Another somewhat similar experience was when as a student I was asked to participate in a parapsychology experiment. There were a couple of graduate students doing research and they hooked me up to a recording device. Then they told me to think of hot or cold things, or look at picture of hot or cold things, and the machine recorded some kind of reaction. After a few tries with just thinking of hot or cold I realized it was simpler just to think of the machine registering hot or cold! So, I focused on the little needle that was moving and tried to move it with my mind in the appropriate direction. It worked. I told them that was what I did. I’m not sure if they really appreciated that; they didn’t ask me back for any more experiments.
Then, of course, when the first “Star Wars” movie came out I was intrigued by the “Force.” I recognized the idea that there was at least a sixth sense that allowed people to connect to things and move them without using physical energy, just the energy of the mind. Yes, I felt like I could be a great Jedi with the appropriate training!
Then, I had a very different type of experience. One weekend I went to London, and it happened that “Jesus Christ Superstar” was playing at the theatre. I loved the music, so I went. I don’t really remember the performance, although I am sure it was excellent. What I do recall is after the show walking through the streets of London in the rain with tears pouring down my face. I was crying for Jesus who had to take that cup and die. And I made the determination that if I was alive at the time of Jesus, I would not have let him die. I guess God heard me!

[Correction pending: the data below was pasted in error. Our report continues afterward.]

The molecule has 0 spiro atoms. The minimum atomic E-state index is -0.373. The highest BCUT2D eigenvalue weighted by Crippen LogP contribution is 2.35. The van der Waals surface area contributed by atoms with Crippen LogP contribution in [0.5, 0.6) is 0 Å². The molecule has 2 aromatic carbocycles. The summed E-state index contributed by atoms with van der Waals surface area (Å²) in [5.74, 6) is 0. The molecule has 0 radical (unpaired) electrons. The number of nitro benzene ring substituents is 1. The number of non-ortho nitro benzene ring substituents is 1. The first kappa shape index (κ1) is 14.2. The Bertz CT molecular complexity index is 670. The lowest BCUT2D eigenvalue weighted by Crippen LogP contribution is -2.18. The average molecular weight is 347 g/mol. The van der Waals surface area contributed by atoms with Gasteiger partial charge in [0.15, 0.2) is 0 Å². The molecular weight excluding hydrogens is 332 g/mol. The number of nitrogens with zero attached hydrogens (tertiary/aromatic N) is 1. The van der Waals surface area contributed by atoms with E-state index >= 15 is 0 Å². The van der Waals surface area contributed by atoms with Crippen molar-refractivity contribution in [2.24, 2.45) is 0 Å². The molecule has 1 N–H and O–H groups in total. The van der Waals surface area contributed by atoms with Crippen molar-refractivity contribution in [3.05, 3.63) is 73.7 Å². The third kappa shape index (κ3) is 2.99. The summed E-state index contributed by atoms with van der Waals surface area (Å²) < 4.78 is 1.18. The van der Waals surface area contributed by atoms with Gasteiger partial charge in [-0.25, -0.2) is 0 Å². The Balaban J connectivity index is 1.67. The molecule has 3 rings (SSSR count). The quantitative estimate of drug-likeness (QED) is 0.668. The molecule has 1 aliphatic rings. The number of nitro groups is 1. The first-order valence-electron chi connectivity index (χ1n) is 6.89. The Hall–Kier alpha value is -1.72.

A few years later I was in America, still an atheist, still concerned about making the world a better place, when I met a couple of missionaries. They seemed a bit strange to me – dressed funny, she was wearing a British style raincoat with the sun blazing down! It was a very hot day and she asked me if I knew a place to get some ice cream. I did, and offered to take them since I thought ice cream sounded like a good idea. Then I had to give them a ride back to where they were staying because they didn’t know how to get there (yes, they were a bit strange!). Anyway, they invited me to a retreat at some farmhouse and I had nothing better to do that weekend so I agreed to go. It turned out the missionary in the raincoat was recovering from a nasty cold but wanted to go out witnessing anyway; she didn’t usually wear such strange clothes!
Of course, I sort of realized they were part of some kind of religion, so when they gathered us all for a lecture, I wasn’t too surprised. But the lecturer started right away talking about God! I decided not to walk out, because he also talked about the scientific method and how one should test a hypothesis before rejecting it. Well, I had to agree with that, so I listened. I wasn’t convinced until after lunch when he talked about Jesus. The amazing thing was he said Jesus wasn’t supposed to die! I just about jumped up and down in agreement.
When he said we should go and pray about what he had talked about I took a walk and started talking to God. I was like, if you didn’t want Jesus to die, I can relate. And I immediately felt God was there! Of course, I cried. It was like coming home. God was real after all. And God had not given up on me, even if I didn’t believe in Him, wasn’t even trying to find Him. Yes, it was quite a journey to meet God, but definitely worth it. And I am eternally grateful to that missionary who put on her raincoat and asked me where to get some ice cream that hot day many years ago.